Figure 7 with 1 supplement see all
ACVR1-R206H responds to ligand in the absence of all other type I BMP receptors.

(a) 12–30 hpf phenotypes of bmpr1a+/-or -/- embryos with bmpr1b KD and acvr1l KD with or without ACVR1-R206H, with or without chordin (chd) mRNA or bmp7 mRNA. Four pooled experiments plus two experiments with controls only. Columns: 1, N = 172; 2, N = 160; 3, N = 106; 4, N = 135; 5, N = 104; 6, N = 121; 7, N = 169; 8, N = 117; 9, N = 32; 10, N = 91; 11, N = 17; 12, N = 57; 13, N = 29; 14, N = 28; 15, N = 49; 16, N = 49. (b–g) Representative dorsal view of pax2.1, krox20, and myod expression in 5–9 somite stage bmpr1a+/-or -/- embryos with bmpr1b KD, acvr1 KD, with or without ACVR1-R206H, and with or without chordin or bmp7 mRNA. Three experiments. Embryos are oriented with the anterior (A) side left and the posterior (P) side right. Number of embryos that showed expression patterns similar to the representative embryos out of the total number of embryos analyzed is shown. (b) bmpr1a +/- embryo (c) bmpr1a-/-embryo (d) bmpr1a-/-embryo with acvr1l and bmpr1b KD (Type I KD embryo) (e) Type I KD embryo injected with ACVR1-R206H and chd mRNA (f) Type I KD embryo injected with ACVR1-R206H mRNA (g) Type I KD embryo injected with ACVR1-R206H and bmp7 mRNA.

We next evaluated 5–9 somite stage embryos for pax2.1 and krox20 expression using in situ hybridization. Compared to bmpr1a+/+ and +/- embryos (Figure 7b, as in Figure 6c), bmpr1a-/-embryos displayed expanded neural expression of pax2.1 and krox20 (Figure 7c, as in Figure 6d) and Type I KD embryos had radialized expression of pax2.1 and krox 20 (Figure 7d, as in Figure 6e). Type I KD embryos co-injected with ACVR1-R206H and chordin mRNA had dorsally-restricted expression of pax2.1 and krox20 compared to Type I KD embryos (Figure 7d,e), although not as restricted as bmpr1a+/- embryos (Figure 7b), consistent with moderately dorsalized phenotypes. Type I KD embryos injected with ACVR1-R206H or co-injected with ACVR1-R206H and bmp7, expressed pax2.1 and krox20 in patterns similar to, or more dorsally-restricted than bmpr1a+/- embryos, consistent with rescue to wild-type or ventralized phenotypes (Figure 7f and g). These results suggest that ACVR1-R206H can respond to ligand in the absence of Bmpr1a, Bmpr1b, and endogenous Acvr1l.

Discussion

Using an in vivo zebrafish model, a highly informative and sensitive vertebrate system for BMP signaling activity during DV patterning, we investigated the signaling mechanism of the ACVR1 type I BMP receptor and the effects of ACVR1 activating mutations that cause a rare genetic disorder of ectopic bone formation. We show that although wild-type ACVR1 requires its ligand-binding domain for signaling, the FOP-ACVR1 mutants, ACVR1-R206H and ACVR1-G328R, do not require a ligand-binding domain to over-activate pSmad1/5 signaling. However, these mutant receptors do retain the ability to respond to BMP and Activin A ligand when their ligand-binding domain is intact. We further show for the first time that Bmpr1, which is a required partner for signaling by WT Acvr1l, is dispensable for both ligand-independent and ligand-responsive signaling by mutant FOP-ACVR1. Our data support that the causative mutations of FOP allow the mutant receptor to bypass normal ligand-receptor complex assembly. This aberrant signaling highlights the importance of ligand-receptor complexes to facilitate and regulate signaling by ACVR1. Elucidation of FOP-ACVR1 signaling mechanisms not only provides insight into therapeutic targets for treating FOP, but also gives us unique insight into how BMP signaling is regulated.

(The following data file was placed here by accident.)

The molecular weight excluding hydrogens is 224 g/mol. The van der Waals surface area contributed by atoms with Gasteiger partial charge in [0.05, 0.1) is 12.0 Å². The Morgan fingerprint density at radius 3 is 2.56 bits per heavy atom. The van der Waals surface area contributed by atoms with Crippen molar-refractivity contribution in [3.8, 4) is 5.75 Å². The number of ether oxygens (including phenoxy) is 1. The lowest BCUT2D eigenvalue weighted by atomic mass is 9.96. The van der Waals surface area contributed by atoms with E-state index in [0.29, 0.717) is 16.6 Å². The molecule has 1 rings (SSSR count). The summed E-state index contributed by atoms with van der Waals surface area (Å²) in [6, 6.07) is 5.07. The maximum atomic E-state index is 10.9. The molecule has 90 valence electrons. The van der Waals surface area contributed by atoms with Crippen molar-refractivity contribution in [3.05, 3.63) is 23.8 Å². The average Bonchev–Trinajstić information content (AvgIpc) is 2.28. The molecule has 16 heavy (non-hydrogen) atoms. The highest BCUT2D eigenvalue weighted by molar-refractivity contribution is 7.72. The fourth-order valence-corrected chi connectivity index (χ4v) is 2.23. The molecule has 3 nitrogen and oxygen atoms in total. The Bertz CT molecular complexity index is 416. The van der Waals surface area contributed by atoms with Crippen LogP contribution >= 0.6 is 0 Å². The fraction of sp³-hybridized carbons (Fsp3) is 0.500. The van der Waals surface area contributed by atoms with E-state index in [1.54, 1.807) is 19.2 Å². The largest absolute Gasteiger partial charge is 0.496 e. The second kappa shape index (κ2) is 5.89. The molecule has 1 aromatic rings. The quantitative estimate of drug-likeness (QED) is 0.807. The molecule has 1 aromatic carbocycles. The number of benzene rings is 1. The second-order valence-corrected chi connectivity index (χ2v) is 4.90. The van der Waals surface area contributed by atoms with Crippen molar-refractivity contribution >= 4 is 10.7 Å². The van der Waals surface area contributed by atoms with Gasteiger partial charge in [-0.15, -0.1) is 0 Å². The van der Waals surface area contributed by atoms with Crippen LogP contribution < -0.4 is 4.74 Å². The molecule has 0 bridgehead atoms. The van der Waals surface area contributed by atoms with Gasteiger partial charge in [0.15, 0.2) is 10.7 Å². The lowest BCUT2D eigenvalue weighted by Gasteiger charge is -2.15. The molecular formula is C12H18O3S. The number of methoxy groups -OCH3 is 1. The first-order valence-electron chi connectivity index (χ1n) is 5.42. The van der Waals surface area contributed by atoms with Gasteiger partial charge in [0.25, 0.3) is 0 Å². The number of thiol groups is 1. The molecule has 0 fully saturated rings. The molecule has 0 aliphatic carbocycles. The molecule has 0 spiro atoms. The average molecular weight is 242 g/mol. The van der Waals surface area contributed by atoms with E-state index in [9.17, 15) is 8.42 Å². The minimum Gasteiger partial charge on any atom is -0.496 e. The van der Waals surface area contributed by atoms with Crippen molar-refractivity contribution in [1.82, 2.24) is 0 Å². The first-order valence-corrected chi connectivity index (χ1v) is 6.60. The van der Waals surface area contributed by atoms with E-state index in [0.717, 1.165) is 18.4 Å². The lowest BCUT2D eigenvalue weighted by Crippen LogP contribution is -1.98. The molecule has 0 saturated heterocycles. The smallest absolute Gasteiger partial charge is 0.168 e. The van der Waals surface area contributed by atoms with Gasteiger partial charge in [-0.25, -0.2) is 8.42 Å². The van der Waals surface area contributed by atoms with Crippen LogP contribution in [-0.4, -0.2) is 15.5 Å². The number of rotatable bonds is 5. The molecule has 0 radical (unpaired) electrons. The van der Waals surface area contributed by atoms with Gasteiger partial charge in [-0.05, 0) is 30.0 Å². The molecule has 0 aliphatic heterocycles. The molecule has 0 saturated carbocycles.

Recent studies have shown that FOP-ACVR1 has acquired the ability to signal through pSmad1/5 in response to the TGFβ family ligand Activin A, which normally binds ACVR1b to signal through pSmad2/3 (Hatsell et al., 2015; Lees-Shepard et al., 2018; Hino et al., 2015). Our study confirms that ACVR1-R206H is able to respond to both its normal activating ligand, Bmp7, and to Activin A, in an in vivo model, demonstrating that FOP-mutant ACVR1 has an expanded repertoire of ligands to which it can respond. These data support a mechanism of over-active signaling induced by availability of multiple ligands for ACVR1-R206H. Interestingly, the magnitude of Bmp7 response by ACVR1-G328R appeared to be greater than that of ACVR1-R206H (Figure 3c,d). While multiple factors could be contributing to this observation, other studies have shown similar trends (Haupt et al., 2018), suggesting that the signaling mechanisms of the two mutants are not identical. An interesting next experiment would be to compare Activin A responses of ACVR1-R206H and -G328R in vivo.